It was Ruth Bell Graham the wife of renowned evangelist Dr. Billy Graham who was once asked, “Did you ever want to divorce Billy?” In a quick-witted animated response Mrs. Graham replied straight from her heart, “Divorce? No! Murder? Yes!”
Many of us, if not all of us who’ve tied the knot may be apt to respond in the same fashion, for understandably, getting married and staying married, in any generation, has it’s challenges. With the coming of spring and summer and the marriage season, it might be wise to spend a few moments reflecting on some of the straightforward and simple principles that help to make a marriage work, for according to Statistics Canada in their last reporting on marriage and divorce in 2011, more than 40 per cent of those who say “I do” will eventually call it quits. I’m writing this today not as an experienced marriage counsellor with a Master’s degree in counselling, but simply as a guy who’s been wed for 48 years and it’s out of this experience, almost half a century of marriage that I’m writing these words. People often say to me because I’m a pastor, “Well you must have a perfect marriage being a minister!” “No!” I respond, “There’s no such thing here on earth.” And there isn’t!
When two people get married or live together in a common-law relationship, we’re talking about two imperfect specimens. And out of that evolves the first simple principle for a successful marriage. Realize you’re married to someone who is imperfect. What that means of course is we make mistakes, we disappoint our partners and we hurt one another, so you need to learn to say in the aftermath of those disappointments and hurts with absolute sincerity, “I’m sorry. I hurt you. Please forgive me. I really do love you.”
Secondly, in marriage, you need to be a good listener. I’ve ran into so many marriages that could improve 100 per cent if one of the partners was a good listener. We have two ears and one mouth for a distinct purpose. God wants us to focus on listening. “There is a time to keep silence and a time to speak,” says the Bible. (Ecclesiastes 3:7)
Let me challenge you. Tell your spouse some evening, “You have my undivided attention for the next 20 minutes. I will keep quiet and listen to you without interference, defence or rebuttal!” The ultimate test of your listening skills will be, if at the end of your spouse’s words, you can pretty well restate what your partner has said. To listen like that is really to love.
Thirdly, do a self-evaluation of how you communicate. Communication has three components, content, tone and volume and body language. Every married couple I’ve met could improve in this whole area. Have a real good look at yourself in the midst of a marital disagreement. Are you too loud? Are your arms flailing? Do you point fingers? Shake a fist? Do yourself and your marriage a big favour, do a self-evaluation! P.S. Be scrupulously honest with yourself!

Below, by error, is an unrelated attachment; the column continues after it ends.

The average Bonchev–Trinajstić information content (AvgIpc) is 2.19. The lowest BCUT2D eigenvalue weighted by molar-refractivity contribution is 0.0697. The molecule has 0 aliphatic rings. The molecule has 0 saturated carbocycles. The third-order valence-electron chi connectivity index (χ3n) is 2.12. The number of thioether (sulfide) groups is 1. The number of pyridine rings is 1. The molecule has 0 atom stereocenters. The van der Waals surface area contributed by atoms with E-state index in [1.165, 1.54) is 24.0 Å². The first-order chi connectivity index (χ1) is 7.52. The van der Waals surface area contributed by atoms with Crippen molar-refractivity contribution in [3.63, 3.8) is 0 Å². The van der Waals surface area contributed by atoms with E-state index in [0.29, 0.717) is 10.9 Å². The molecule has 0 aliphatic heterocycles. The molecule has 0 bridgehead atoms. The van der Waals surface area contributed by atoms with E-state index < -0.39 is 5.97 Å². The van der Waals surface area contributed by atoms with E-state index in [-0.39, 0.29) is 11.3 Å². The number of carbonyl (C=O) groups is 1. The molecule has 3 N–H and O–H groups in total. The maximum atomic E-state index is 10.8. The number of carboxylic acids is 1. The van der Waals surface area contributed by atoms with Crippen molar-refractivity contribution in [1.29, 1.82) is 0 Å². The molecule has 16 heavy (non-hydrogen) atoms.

Fourthly, be quick to forgive. That’s so essential. In order to really make up, you need to forgive. I heard about the older gentleman who had been married for 60 years and he was asked by an inquirer what was the secret to the longevity of his marriage. “We’ve never ever gone to bed angry with one another,” he responded. “We’ve always obeyed the Biblical admonition, ‘Don’t let the sun go down on your wrath’.” (The Bible, Ephesians 4:26) “Mind you,” he added, “sometimes we haven’t got to bed until three in the morning.”
Fifthly, in the midst of a real hot argument, back off. Sometimes in marriage both of us strongly disagree and in the midst of such disagreement, tempers can rise and it ends up in a ‘shouting match’. Have you been there? Ever thrown a pot or a pan at your spouse? Used a profanity? Stormed out the house? Got drunk? All of the foregoing! Look! There are moments in a marriage when both need to back off, and agree to sit down and talk about the issue some other time, when tempers cool. “Don’t,” I repeat “don’t, let things get out of hand!” There are some marital issues should I say that need the wisdom and unbiased objectivity of an impartial professional counsellor. Get one, and maybe save your marriage! Sixthly, work at making your marriage better than it is. The people that I know who have good marriages have worked at them, they’ve read books, got good online advise, attended seminars, they’ve embraced the belief, “What I’ve got is good, but it can be better.” Seventh. Look at a model marriage and ask the couple with whom you are in close relationship if they’ll mentor you. If I was turning the clock back this is what I’d do. Find a couple in whom you can confide, seek advice and wisdom. Eighth. Buck the break-up trend. Make a determination when you get married or when you cohabit, that you are in this for keeps, as far as you’re concerned this is permanent.
I well remember the day when some of our friends split up and it looked as if the divorce rate was spiralling. I recall taking my wife aside and saying to her, “Look, I want you to know this, I will never ever divorce you!” And I meant it. You need to be ‘a one-girl guy’ or ‘a one-guy girl’. Buck the trend that says “Abandon this relationship, there’s more fish in the sea!”
I guarantee you if you put into practise all of the above, you are well on your way to a successful marriage! Oh, and by the way, for you folks out there who’ve been together for a decade, or you’re coming up to 25 years, or getting close to the 50 or 60 odd years together, and beyond, God bless you. Thanks for the great example you’ve set. It’s wonderful, let me tell you, to see you still holding hands after all these years! Keep it up!
Source: The Daily Observer CA